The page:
This is the second post in a 3-part series on my business and leisure trip to Russia in April 2016. Read Part 1 here.
The great thing about choosing an early morning flight is that you still have an entire day to spend on work and leisure. This was exactly the case for me after I had settled into my hotel in Moscow, the Radisson Slavyanskaya.
Read more about my arrival in Russia in Part One of my Ms. TM Travels to Moscow series.
Moscow – Day One
The first item on my itinerary was a lunch meeting at Uryuk Café at Evropeyskiy, the European Mall just a short distance away from the hotel. The café serves Uzkbek food, a cuisine that was unfamiliar to my Filipino palette. The meal was very interesting – Hearty with bold flavors, and definitely a must-try for anyone.
With my work commitments done for the morning, I had a few hours free to explore this new city I was in.
Again, the early schedule worked to my advantage. When travelling for work, I really recommend careful scheduling of your meetings and tasks so you have time in between to relax and de-stress. It’s a great way to mix business and leisure when travelling.
Luckily, my excitement to explore was stronger than my jet lag, and I had enough energy to check out the Moscow metro stations that afternoon. My Russian friend, Anastasia, came along, and taught me how to use the metro. I recommend trying this mode of transportation at least once, as each station is a sight to behold, truly magnificent as if it were a museum.
If you would rather travel by car, your options are Uber or the local taxi app, YandexTaxi. Both are easily downloadable on the AppStore and GooglePlay. There are no taxi stations, and you need to call for a cab each time you want to ride, otherwise the rate will be extremely high.
A quick training session followed my Metro tour. Afterwards, for dinner that evening, I found myself back at Evropeyskiy with my friend Anastasia and Dr. Lilianna Myslovich, A professor in the Peoples’ Friendship University of Russia (RUDN) in the department of aesthetic medicine; gives lectures on laser equipment application in cosmetology. This time we tried out Goodman Steak House, which serves European cuisine. Bellies full, it was time to turn in after a very long day.
Moscow – Day Two
The morning of my second day in Moscow was again spent with Anastasia. This time she took me to see Moscow State University and the Sparrow Hills Observation Deck. Atop Sparrow Hills, I got an amazing panoramic view of Moscow, with the majestic university building on one side. It’s a must-see, whether you choose to go up there during the day or at night.
Energized by the amazing view, I was off to work for a few hours. This time I learned about the latest in wellness and beauty laser therapy at a local hospital. This was my only work commitment for the day, and again I had bought myself time to enjoy afterwards.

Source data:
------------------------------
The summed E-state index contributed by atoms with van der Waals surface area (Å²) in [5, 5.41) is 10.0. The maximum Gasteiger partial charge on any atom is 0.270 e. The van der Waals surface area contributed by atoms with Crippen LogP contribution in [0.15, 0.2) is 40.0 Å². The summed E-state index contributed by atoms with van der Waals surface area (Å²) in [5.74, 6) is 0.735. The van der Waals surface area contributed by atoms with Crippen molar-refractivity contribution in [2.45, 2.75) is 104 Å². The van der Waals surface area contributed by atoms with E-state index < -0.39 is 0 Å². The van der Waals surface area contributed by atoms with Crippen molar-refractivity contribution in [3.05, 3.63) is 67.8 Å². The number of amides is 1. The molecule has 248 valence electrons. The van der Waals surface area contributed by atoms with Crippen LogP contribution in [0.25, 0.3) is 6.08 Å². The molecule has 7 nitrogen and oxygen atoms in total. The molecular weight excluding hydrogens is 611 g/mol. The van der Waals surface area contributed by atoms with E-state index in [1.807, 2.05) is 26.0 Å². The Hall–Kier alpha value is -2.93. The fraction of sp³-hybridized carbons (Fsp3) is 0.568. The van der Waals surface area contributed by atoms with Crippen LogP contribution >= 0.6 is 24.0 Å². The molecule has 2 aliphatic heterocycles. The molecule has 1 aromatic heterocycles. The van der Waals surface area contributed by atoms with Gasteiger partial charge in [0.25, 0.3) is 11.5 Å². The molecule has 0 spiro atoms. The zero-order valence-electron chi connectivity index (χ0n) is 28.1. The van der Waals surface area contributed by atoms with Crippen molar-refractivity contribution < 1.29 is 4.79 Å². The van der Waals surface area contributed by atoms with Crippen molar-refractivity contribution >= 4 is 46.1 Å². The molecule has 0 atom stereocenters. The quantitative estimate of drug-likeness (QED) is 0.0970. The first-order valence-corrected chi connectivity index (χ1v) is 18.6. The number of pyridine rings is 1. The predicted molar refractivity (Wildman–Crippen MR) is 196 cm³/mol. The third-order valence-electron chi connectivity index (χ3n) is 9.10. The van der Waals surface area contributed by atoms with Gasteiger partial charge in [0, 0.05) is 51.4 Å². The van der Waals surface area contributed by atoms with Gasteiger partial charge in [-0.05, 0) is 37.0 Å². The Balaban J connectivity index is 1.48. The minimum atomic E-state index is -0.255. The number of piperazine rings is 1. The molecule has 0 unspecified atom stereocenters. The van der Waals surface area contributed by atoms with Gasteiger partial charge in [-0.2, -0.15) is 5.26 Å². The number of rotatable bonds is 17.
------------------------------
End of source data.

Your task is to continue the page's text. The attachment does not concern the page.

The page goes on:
My leisure time on this day involved a lot of walking, sightseeing and stopping for photos. I got to see the areas of metropolitan government, the Moscow Bridge, and several parks. I enjoyed walking down Arbat Street, the oldest pedestrian street in the city. This is a vibrant tourist destination with its rows of local restaurants and souvenir shops open both day and night.
Another landmark I got to see that day was Christ the Savior Cathedral, the biggest Orthodox Church in Russia. Highly reflective of Russian faith and culture, this place is beautiful by day, and absolutely stunning at night. Tourists are free to come here in the daytime, and the best part is there is no entrance fee required.
Places to Eat in Moscow
My favorite among all the restaurants I got to visit during my trip was Chaihona, which also serves Uzbek cuisine. The ambience here is cozy and relaxing, and dishes are large enough to be shared. I loved the homey and relaxed ambience of the restaurant. The interiors are well-planned, and even the restrooms are beautifully designed. This mixed with its great food and good music makes this place a really special one for me.
Other restaurants you should definitely check out are:
- Korchma Taras Bulba, a Ukranian restaurant that serves delicious food, and is filled with enchanting details, from the furnishings to the uniforms of the servers
- Café Pushkin for Russian cuisine
- Ded Pikhto for Russian food
- Kafe Khinkalnaya for Georgian food
Plan to spend anywhere from $30 to $50 for a meal at any of these places, as well as those I talked about in my earlier posts.
For budget-friendlier options, try some of these local fast food restaurants:
There’s a lot more fun coming up in day three. I can’t wait to share the rest of my trip with you in the next installment of my Moscow series!